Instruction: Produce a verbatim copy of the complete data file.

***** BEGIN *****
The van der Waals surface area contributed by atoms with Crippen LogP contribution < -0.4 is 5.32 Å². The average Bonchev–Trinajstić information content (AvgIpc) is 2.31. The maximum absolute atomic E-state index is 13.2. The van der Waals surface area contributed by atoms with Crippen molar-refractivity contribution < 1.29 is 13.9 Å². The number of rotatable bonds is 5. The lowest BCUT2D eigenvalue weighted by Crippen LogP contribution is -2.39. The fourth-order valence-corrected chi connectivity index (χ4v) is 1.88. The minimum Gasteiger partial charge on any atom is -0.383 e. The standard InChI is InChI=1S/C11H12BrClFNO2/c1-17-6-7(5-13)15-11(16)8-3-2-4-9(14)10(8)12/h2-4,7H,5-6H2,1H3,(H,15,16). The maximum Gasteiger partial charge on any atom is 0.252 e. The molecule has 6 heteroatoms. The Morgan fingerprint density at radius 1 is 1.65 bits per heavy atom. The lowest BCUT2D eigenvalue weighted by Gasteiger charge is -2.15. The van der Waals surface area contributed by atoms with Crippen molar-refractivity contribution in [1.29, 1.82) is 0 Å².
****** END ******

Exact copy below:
The van der Waals surface area contributed by atoms with Crippen LogP contribution < -0.4 is 5.32 Å². The average Bonchev–Trinajstić information content (AvgIpc) is 2.31. The maximum absolute atomic E-state index is 13.2. The van der Waals surface area contributed by atoms with Crippen molar-refractivity contribution < 1.29 is 13.9 Å². The number of rotatable bonds is 5. The lowest BCUT2D eigenvalue weighted by Crippen LogP contribution is -2.39. The fourth-order valence-corrected chi connectivity index (χ4v) is 1.88. The minimum Gasteiger partial charge on any atom is -0.383 e. The standard InChI is InChI=1S/C11H12BrClFNO2/c1-17-6-7(5-13)15-11(16)8-3-2-4-9(14)10(8)12/h2-4,7H,5-6H2,1H3,(H,15,16). The maximum Gasteiger partial charge on any atom is 0.252 e. The molecule has 6 heteroatoms. The Morgan fingerprint density at radius 1 is 1.65 bits per heavy atom. The lowest BCUT2D eigenvalue weighted by Gasteiger charge is -2.15. The van der Waals surface area contributed by atoms with Crippen molar-refractivity contribution in [1.29, 1.82) is 0 Å².